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Domestic Flights Airfare to be Hiked by Upto Rs 5,600 as Govt Increases Fare Band: Report

Edited By: Arjit Garg


Last Updated: February 11, 2021, 17:39 IST

Representative image (AFP)

Representative image (AFP)

Emphasizing that capping of airfares was an "extraordinary measure", Union Minister Hardeep Singh Puri said the price bands are expected to be done away with once flight services reach pre-COVID-19 levels.

Government has increased the minimum and maximum price band on the domestic flight prices. As per a report, government has hiked the minimum price band by 10% and maximum price band by 30%. The price capping was put on domestic flight operators to keep the ticket prices in check due to the limited number of flights. The price capping was put in place on May 25 when domestic flights were restarted in a calibrated manner.

On May 21, the aviation regulator DGCA issued the government-decided fare limits for these bands — domestic flights with less than 40-minute duration to have lower and upper limits of Rs 2,000 and Rs 6,000, for 40-60 minutes Rs 2,500 and Rs 7,500, for 60-90 minutes Rs 3,000 and Rs 9,000, for 90-120 minutes Rs 3,500 and Rs 10,000, for 120-150 minutes Rs 4,500 and Rs 13,000, for 150-180 minutes Rs 5,500 and Rs 15,700 and for 180-210 minutes Rs 6,500 and Rs 18,600.

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If the report is to be believed, the upper price band on 180-210 minute flight which is now capped at Rs 18,600 will be increased by 30% to Rs 24,200, an increase of Rs 5,600. On the smallest route, for the minimum price band, the price will be increased by 10%, which mean an increase of Rs 200.

Emphasising that capping of airfares was an “extraordinary measure”, Union Minister Hardeep Singh Puri on Wednesday said the price bands are expected to be done away with once flight services reach pre-COVID-19 levels. Replying to questions in the Rajya Sabha, the minister said the civil aviation sector was completely closed down on March 23, 2020, and was reopened on May 25 in a slow and calibrated manner by putting in place SOPs, provisions for seamless contactless travel and a large number of other measures.

“Our effort…is always to open up a little ahead of the actual and potential traffic,” the civil aviation minister said. On why are flights not operating up to 80 per cent capacity, the civil aviation minister said that is a decision taken on commercial basis by air carriers.

“We are now confronted with an interesting situation. On the one hand, some of the carriers want us to open full capacity, 100 per cent, whereas others would like to go slow,” he said, and added the decision to raise beyond 80 per cent capacity will depend on the behaviour of the virus and “our sense” of comfort that air travel has all the SOPs. Puri further said the floor and the ceiling price on airfares was an extraordinary measure which was necessitated by an extraordinary situation.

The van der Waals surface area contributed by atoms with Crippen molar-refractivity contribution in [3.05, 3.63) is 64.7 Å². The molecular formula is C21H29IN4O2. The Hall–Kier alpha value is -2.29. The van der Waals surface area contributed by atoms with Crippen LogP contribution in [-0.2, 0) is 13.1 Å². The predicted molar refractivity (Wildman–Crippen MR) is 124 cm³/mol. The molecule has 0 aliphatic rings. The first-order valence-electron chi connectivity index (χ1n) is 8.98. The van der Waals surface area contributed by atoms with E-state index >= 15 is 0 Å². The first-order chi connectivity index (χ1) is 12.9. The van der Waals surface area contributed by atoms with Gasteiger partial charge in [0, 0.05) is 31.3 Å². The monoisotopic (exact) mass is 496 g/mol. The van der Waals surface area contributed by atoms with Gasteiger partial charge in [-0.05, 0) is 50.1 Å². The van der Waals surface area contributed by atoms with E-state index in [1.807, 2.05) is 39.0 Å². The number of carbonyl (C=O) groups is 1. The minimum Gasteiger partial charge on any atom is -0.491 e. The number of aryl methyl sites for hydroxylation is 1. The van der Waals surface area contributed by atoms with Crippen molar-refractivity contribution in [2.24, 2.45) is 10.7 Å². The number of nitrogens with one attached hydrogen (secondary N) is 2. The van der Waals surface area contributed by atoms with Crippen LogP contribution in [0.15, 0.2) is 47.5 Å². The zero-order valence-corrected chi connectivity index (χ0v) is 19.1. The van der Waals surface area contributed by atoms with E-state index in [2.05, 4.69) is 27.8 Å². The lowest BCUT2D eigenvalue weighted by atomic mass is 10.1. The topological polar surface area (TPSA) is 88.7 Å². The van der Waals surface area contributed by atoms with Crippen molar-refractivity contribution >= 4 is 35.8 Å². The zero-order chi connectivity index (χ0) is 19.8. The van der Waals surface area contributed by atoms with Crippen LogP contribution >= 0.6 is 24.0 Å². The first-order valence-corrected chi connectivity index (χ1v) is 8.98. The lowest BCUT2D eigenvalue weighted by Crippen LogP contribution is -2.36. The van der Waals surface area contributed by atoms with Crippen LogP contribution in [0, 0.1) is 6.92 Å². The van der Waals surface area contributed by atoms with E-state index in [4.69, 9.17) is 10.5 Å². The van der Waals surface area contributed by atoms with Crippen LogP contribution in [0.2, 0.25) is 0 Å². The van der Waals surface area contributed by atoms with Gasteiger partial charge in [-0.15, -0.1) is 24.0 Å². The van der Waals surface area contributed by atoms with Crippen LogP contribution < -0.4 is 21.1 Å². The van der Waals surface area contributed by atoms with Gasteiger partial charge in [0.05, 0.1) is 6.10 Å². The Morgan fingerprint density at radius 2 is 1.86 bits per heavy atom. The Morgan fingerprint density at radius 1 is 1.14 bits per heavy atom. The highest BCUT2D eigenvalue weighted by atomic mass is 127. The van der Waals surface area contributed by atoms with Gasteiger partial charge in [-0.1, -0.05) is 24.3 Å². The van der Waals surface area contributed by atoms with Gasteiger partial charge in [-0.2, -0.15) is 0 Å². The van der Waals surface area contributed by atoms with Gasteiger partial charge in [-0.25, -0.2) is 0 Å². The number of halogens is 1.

It was designed to ensure that airlines, in a situation of limited availability, did not charge exorbitant price, he said. “It is not our intention–it also cannot be in an open, deregulated market situation–to have the fare bands made a permanent feature. So, it is our expectation that when flights open up to pre-COVID levels in this summer schedule, we would not have the need for a price band,” the minister said.

He also informed the House that when the flights were opened up in May, there were only 30,000 passengers. However, the figures for Monday are about 2,87,000 passengers. “So, the demand is rising and once there is economic and commercial viability, the airlines will not need any encouragement from us to restart the flights,” he added.

Puri said the government, in an extraordinary situation, can prescribe a price band as in the case of present COVID-19 situation. But once it opens up, the government can encourage airlines to either not sell tickets at a rock bottom price or charge exorbitant prices.

He also said the government does not determine the prices sought by the air carrier as it is a deregulated sector. Due to the outbreak of COVID 19, scheduled domestic operations were suspended from March 25, 2020 which were subsequently resumed in a calibrated manner from May 25, 2020 with fare capping (lower and upper limit) to ensure that airlines do not charge excessive fare and the journey is performed only for essential purpose. The order for capping of fare is valid up to March 31, 2021.The domestic scheduled operations at present have been opened up to 80 per cent of the Summer Schedule 2020.

Puri also informed the House that further opening up of the domestic scheduled operations and relaxation in fare capping is subject to prevailing COVID-19 situation, status of operations and passenger demand for air travel.

With Inputs from PTI

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first published:February 11, 2021, 17:00 IST
last updated:February 11, 2021, 17:39 IST